"The 2nd amendment was never intended to allow private citizens to 'keep and bear arms'. If it had, there would have been wording such as 'the right of the People to keep and bear arms shall not be infringed'." -- Ken Konecki on Usenet, on 27 Jul 1992
"You can get a lot accomplished if you don't care who gets the credit" - Ronald Reagan
What I'm getting ready to say is a great example of HOW IT WORKS and many need to get this.
I hate gay and lesbian acts, I think they are one of the most unnatural blights on the face of the planet and I wish they didn't exist. No one bother to argue with me, my ideology is not going to change on this.
However, I love the Constitution and I am a firm believer and follower in it's words. By the doctrine it hands down, none of us can slight them or punish them, it is not our right to do so and we are required by the Constitution to leave them alone and let them pursue happiness just like the rest of us.
My point is, notwithstanding how strongly I feel about something, if it defies the Constitution, despite my right to verbally express it, it is null and void. When the Constitution backs what I like, yay for me. When it doesn't, I have to get over it.
The country would be better off if everyone were to commit to THAT ideology.
It's kinda like how everyone gets out of the way of an ambulance, we submit to it's authority because we would like others to do the same for us if we were in the same situation.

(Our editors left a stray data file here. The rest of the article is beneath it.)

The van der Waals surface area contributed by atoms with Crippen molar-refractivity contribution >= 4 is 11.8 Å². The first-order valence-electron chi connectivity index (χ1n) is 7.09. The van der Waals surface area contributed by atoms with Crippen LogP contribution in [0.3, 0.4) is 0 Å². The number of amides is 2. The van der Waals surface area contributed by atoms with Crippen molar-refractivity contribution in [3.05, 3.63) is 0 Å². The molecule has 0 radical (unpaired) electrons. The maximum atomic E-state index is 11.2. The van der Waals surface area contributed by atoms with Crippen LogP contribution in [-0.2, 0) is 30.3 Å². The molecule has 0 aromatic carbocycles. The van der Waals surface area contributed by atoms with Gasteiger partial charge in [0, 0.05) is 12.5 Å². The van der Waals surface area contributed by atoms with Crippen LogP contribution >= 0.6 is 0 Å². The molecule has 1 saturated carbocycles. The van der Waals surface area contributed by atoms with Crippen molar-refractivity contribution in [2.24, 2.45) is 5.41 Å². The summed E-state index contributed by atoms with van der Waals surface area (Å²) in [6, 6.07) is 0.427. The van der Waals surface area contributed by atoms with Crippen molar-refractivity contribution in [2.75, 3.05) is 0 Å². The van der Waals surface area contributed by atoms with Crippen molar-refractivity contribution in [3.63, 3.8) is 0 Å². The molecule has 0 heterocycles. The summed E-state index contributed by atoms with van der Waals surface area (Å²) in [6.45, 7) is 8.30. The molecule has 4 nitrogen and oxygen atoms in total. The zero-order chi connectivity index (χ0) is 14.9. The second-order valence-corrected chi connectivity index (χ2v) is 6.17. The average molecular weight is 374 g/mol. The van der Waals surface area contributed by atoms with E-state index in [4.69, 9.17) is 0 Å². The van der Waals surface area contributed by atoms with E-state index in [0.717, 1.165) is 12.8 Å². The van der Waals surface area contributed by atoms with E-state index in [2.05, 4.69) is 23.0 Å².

One must be wary of the mentality creating the problem or the law creating the crime.
I love America and the Constitution, if you don't then get out!
From one of my favourite legal blogs... okay, it's the only legal blog I read.
Superheroes and Contempt | Law and the Multiverse
So, even if Obama chose to not only stop defending DOMA against legal challenges before the courts, but also stopped all expenditures to officers charged with its enforcement and/or ordered them to end all enforcement actions related to DOMA, there's nothing that Congress or the courts could do to compel him otherwise.Neither Congress nor the courts may direct the President or his agents to bring charges or maintain a case against anyone, nor can they require that charges be dropped. The ability to choose which cases to prosecute and which not to remains entirely at the discretion of the President. Granted, the President has sworn an oath to uphold the law, but even staying within the bounds of good-faith attempts to do so, there can be wild differences in emphasis. The Department of Justice has a finite budget, but there is an effectively infinite number of potential cases to pursue. An obvious criterion observed by almost all Attorneys General is to only pursue cases where thereís a reasonable chance of winning. Hard to argue with that one. But if, for example, President Obama decided that he wasnít going to prosecute possession of narcotics chargesÖ there isnít a lot anyone could do about it. I mean, Congress could defund the entire Department of Justice in retaliation, but thatís a rather ham-fisted approach. Other political compromises are obviously on the table, but when it comes to actually forcing the President to do something, thatís about all there is.
When they "Nudge. Shove. Shoot.",
Don't retreat. Just reload.